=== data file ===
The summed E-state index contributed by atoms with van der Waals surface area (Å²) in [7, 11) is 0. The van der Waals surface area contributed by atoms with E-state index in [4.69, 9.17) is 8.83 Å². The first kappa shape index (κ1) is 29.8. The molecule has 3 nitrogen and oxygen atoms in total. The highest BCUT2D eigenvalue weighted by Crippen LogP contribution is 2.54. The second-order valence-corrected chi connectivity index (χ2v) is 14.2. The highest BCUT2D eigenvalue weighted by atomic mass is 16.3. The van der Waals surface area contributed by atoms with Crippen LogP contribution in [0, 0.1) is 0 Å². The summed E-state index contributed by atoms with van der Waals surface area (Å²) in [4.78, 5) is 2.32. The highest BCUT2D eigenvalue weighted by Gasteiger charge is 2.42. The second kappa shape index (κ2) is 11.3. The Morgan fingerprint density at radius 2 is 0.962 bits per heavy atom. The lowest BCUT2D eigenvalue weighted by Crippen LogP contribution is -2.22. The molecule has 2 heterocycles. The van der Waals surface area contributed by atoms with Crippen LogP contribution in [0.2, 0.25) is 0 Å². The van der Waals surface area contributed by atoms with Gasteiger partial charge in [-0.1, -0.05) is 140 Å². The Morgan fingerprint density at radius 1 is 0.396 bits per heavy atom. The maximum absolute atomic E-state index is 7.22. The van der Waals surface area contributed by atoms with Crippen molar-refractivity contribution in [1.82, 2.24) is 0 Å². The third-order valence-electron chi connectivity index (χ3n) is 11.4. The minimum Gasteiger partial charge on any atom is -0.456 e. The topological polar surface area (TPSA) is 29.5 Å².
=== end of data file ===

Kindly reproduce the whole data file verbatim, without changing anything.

The summed E-state index contributed by atoms with van der Waals surface area (Å²) in [7, 11) is 0. The van der Waals surface area contributed by atoms with E-state index in [4.69, 9.17) is 8.83 Å². The first kappa shape index (κ1) is 29.8. The molecule has 3 nitrogen and oxygen atoms in total. The highest BCUT2D eigenvalue weighted by Crippen LogP contribution is 2.54. The second-order valence-corrected chi connectivity index (χ2v) is 14.2. The highest BCUT2D eigenvalue weighted by atomic mass is 16.3. The van der Waals surface area contributed by atoms with Crippen LogP contribution in [0, 0.1) is 0 Å². The summed E-state index contributed by atoms with van der Waals surface area (Å²) in [4.78, 5) is 2.32. The highest BCUT2D eigenvalue weighted by Gasteiger charge is 2.42. The second kappa shape index (κ2) is 11.3. The Morgan fingerprint density at radius 2 is 0.962 bits per heavy atom. The lowest BCUT2D eigenvalue weighted by Crippen LogP contribution is -2.22. The molecule has 2 heterocycles. The van der Waals surface area contributed by atoms with Crippen LogP contribution in [0.2, 0.25) is 0 Å². The van der Waals surface area contributed by atoms with Gasteiger partial charge in [-0.1, -0.05) is 140 Å². The Morgan fingerprint density at radius 1 is 0.396 bits per heavy atom. The maximum absolute atomic E-state index is 7.22. The van der Waals surface area contributed by atoms with Crippen molar-refractivity contribution in [1.82, 2.24) is 0 Å². The third-order valence-electron chi connectivity index (χ3n) is 11.4. The minimum Gasteiger partial charge on any atom is -0.456 e. The topological polar surface area (TPSA) is 29.5 Å².